The rules for sailing in US waters have been further tightened so that, going forward, all ships of more than 400 gt are required to have arrangements in place with certified salvaging companies. This could lead to more jobs for the salvaging companies already operating close to the US coast lines, potentially Danish Svitzer, though the carrier is not yet established in the region.
The adoption of the new environmental legislation serves as an amendment to the Oil Pollution Act of 1990 and took place on Monday. With this piece of legislation, effective from October 30th, the US government aims to protect the country's coastal regions from oil spills and catastrophes, like the BP Deepwater Horizon incident that took place in the Gulf of Mexico in 2010.
Since 2011, all tankers entering US waters have been required to have arrangements in place with a certified salvaging service, to enable a fast response in the case of unexpected events on the ship.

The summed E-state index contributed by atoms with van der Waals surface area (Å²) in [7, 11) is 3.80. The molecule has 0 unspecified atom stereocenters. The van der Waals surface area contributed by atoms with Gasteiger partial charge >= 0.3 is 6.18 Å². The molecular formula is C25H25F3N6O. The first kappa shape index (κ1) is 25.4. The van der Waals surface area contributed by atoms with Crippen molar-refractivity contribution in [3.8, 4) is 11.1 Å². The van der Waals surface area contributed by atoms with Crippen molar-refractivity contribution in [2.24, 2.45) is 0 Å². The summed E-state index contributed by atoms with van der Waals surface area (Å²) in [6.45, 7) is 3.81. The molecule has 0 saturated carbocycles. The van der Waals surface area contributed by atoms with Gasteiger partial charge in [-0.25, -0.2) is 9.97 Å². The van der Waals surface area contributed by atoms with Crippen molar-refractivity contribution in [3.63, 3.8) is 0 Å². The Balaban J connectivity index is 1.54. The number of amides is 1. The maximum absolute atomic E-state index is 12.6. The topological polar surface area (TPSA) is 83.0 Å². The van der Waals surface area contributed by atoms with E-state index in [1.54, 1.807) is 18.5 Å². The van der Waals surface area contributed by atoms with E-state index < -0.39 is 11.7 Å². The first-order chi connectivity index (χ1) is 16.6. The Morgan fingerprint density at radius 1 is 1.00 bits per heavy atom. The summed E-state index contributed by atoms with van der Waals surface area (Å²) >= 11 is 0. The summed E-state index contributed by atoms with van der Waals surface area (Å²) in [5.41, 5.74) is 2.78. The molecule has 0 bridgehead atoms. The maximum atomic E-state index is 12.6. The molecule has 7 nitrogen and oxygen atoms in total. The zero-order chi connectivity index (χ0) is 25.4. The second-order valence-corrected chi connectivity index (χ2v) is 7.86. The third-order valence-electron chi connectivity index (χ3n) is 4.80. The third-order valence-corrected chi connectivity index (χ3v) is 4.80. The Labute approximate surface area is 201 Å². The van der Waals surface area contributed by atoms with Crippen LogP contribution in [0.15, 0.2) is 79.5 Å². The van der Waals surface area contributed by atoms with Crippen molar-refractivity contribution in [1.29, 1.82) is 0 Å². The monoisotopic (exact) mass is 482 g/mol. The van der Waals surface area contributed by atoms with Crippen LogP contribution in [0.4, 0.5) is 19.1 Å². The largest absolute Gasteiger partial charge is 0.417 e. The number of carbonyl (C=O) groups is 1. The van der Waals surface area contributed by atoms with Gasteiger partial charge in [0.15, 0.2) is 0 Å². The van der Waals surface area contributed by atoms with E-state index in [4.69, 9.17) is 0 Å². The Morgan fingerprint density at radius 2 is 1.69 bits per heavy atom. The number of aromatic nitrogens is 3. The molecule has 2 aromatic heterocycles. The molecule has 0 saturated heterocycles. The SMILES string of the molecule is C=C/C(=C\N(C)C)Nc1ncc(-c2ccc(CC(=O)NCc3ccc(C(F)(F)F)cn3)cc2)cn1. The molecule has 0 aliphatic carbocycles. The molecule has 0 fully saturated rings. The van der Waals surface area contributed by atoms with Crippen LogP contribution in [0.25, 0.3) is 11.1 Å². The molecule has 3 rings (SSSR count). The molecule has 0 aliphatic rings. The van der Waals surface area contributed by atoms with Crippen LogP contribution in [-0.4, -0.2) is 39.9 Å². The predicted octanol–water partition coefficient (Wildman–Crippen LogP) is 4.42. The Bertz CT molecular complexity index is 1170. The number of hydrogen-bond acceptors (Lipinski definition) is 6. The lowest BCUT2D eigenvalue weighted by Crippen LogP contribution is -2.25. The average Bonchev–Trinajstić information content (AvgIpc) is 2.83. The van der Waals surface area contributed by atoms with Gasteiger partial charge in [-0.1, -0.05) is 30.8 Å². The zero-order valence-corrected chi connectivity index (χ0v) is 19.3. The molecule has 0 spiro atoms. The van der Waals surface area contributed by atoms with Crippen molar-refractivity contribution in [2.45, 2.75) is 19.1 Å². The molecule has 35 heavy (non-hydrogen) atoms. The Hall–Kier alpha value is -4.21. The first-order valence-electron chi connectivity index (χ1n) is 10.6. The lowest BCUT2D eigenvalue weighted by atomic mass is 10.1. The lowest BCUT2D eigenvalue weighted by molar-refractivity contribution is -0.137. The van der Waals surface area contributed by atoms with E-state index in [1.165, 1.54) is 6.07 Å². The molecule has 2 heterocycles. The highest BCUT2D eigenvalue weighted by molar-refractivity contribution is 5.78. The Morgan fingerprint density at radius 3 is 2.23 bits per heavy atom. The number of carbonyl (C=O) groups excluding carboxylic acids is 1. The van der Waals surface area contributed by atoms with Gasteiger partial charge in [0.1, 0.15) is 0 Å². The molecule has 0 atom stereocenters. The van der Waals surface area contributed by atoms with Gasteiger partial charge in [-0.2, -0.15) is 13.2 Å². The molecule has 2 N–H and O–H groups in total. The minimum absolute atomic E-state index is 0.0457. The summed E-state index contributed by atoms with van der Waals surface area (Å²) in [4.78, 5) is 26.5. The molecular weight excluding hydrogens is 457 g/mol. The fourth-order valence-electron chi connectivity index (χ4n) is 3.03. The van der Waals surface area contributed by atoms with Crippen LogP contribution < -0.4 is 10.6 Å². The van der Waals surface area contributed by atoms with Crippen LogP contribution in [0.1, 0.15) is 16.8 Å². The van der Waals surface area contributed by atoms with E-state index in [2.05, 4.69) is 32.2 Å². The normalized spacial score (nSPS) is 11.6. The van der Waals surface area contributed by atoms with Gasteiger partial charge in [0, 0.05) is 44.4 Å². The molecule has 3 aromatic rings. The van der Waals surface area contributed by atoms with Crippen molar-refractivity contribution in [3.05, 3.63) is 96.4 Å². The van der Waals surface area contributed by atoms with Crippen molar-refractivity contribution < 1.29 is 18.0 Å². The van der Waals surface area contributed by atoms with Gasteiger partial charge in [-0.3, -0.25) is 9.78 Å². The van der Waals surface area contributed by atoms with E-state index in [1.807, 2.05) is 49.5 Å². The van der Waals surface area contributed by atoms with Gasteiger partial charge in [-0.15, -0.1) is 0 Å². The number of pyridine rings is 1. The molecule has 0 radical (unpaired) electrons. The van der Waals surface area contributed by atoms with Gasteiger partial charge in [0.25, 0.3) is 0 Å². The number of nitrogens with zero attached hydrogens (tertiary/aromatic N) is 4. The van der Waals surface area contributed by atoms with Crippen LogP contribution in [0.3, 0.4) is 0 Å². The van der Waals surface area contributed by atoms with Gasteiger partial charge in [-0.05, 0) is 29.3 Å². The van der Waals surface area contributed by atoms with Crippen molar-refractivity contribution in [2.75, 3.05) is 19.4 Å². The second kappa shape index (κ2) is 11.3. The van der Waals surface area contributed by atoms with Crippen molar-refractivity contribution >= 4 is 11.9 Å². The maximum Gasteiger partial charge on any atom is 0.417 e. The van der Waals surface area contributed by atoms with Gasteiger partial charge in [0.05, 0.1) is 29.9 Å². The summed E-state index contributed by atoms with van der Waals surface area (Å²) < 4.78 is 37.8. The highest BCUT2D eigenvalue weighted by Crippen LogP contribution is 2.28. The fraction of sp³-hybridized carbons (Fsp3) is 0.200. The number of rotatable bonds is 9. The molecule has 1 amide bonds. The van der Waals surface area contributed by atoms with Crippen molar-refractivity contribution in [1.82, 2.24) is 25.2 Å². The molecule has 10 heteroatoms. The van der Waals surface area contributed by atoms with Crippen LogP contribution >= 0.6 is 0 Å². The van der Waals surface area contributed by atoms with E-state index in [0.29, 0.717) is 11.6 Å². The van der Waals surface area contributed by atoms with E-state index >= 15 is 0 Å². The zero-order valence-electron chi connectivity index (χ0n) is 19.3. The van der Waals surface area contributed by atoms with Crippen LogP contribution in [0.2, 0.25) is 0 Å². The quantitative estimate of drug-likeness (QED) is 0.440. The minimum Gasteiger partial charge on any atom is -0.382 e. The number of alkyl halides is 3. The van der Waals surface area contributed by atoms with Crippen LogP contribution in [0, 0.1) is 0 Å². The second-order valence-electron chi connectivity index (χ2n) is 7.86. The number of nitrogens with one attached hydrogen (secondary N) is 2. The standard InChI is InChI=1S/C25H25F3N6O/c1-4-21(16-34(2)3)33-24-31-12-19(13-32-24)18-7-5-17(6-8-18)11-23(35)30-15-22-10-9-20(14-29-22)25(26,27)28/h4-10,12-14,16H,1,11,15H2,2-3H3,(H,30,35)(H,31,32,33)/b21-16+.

And now those rules are expanded to cover all ships weighing 400 gt or more. Shipowners are required to contact the US authorities in advance to make arrangements for sailing the waters, so when the ship enters the water all it needs to do is make the necessary contact with the salvaging companies.
The number of ships that need to carry agreements with salvaging companies such as Svitzer increases significantly in light of the new requirements, though it remains unknown how much extra work the Maersk-owned company will ultimately receive from this development.
You can read more about the Oil Pollution Act of 1990 on the United States Coast Guard Service's website.
This August, Svitzer expanded an agreement with the Australian Maritime Authority so that, for the next three years, the carrier will supply tug boats for emergencies involving ships off the coast of Australia. Svitzer will have a presence of 120 ships in 35 ports across six regions of the Australian coast.